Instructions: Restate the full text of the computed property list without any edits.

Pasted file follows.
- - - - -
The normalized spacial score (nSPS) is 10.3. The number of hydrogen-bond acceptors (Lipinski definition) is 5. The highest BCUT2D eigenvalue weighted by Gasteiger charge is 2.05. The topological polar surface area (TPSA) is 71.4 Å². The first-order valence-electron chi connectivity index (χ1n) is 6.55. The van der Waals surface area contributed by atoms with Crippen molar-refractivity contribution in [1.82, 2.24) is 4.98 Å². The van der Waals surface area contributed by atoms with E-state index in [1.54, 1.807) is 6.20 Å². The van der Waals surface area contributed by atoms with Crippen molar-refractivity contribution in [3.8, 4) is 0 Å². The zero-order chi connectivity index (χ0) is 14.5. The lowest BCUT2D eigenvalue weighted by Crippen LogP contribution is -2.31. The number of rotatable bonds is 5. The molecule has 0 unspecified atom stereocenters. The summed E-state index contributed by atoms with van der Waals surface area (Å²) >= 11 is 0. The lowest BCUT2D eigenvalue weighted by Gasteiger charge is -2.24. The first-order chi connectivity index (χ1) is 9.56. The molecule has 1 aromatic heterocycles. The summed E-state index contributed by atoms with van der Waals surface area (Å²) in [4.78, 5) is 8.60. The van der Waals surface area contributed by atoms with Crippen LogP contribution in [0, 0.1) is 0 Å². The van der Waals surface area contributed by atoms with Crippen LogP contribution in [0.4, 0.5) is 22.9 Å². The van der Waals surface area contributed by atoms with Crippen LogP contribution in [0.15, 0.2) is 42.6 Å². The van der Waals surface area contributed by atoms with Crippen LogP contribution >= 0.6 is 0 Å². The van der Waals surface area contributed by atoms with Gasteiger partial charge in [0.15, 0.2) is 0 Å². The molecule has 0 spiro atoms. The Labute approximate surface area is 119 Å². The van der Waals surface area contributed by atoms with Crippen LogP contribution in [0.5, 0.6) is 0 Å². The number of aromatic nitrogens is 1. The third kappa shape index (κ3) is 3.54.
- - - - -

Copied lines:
The normalized spacial score (nSPS) is 10.3. The number of hydrogen-bond acceptors (Lipinski definition) is 5. The highest BCUT2D eigenvalue weighted by Gasteiger charge is 2.05. The topological polar surface area (TPSA) is 71.4 Å². The first-order valence-electron chi connectivity index (χ1n) is 6.55. The van der Waals surface area contributed by atoms with Crippen molar-refractivity contribution in [1.82, 2.24) is 4.98 Å². The van der Waals surface area contributed by atoms with E-state index in [1.54, 1.807) is 6.20 Å². The van der Waals surface area contributed by atoms with Crippen molar-refractivity contribution in [3.8, 4) is 0 Å². The zero-order chi connectivity index (χ0) is 14.5. The lowest BCUT2D eigenvalue weighted by Crippen LogP contribution is -2.31. The number of rotatable bonds is 5. The molecule has 0 unspecified atom stereocenters. The summed E-state index contributed by atoms with van der Waals surface area (Å²) >= 11 is 0. The lowest BCUT2D eigenvalue weighted by Gasteiger charge is -2.24. The first-order chi connectivity index (χ1) is 9.56. The molecule has 1 aromatic heterocycles. The summed E-state index contributed by atoms with van der Waals surface area (Å²) in [4.78, 5) is 8.60. The van der Waals surface area contributed by atoms with Crippen LogP contribution in [0, 0.1) is 0 Å². The van der Waals surface area contributed by atoms with Crippen LogP contribution in [0.4, 0.5) is 22.9 Å². The van der Waals surface area contributed by atoms with Crippen LogP contribution in [0.15, 0.2) is 42.6 Å². The van der Waals surface area contributed by atoms with Crippen LogP contribution >= 0.6 is 0 Å². The van der Waals surface area contributed by atoms with Gasteiger partial charge in [0.15, 0.2) is 0 Å². The molecule has 0 spiro atoms. The Labute approximate surface area is 119 Å². The van der Waals surface area contributed by atoms with Crippen LogP contribution in [0.5, 0.6) is 0 Å². The number of aromatic nitrogens is 1. The third kappa shape index (κ3) is 3.54.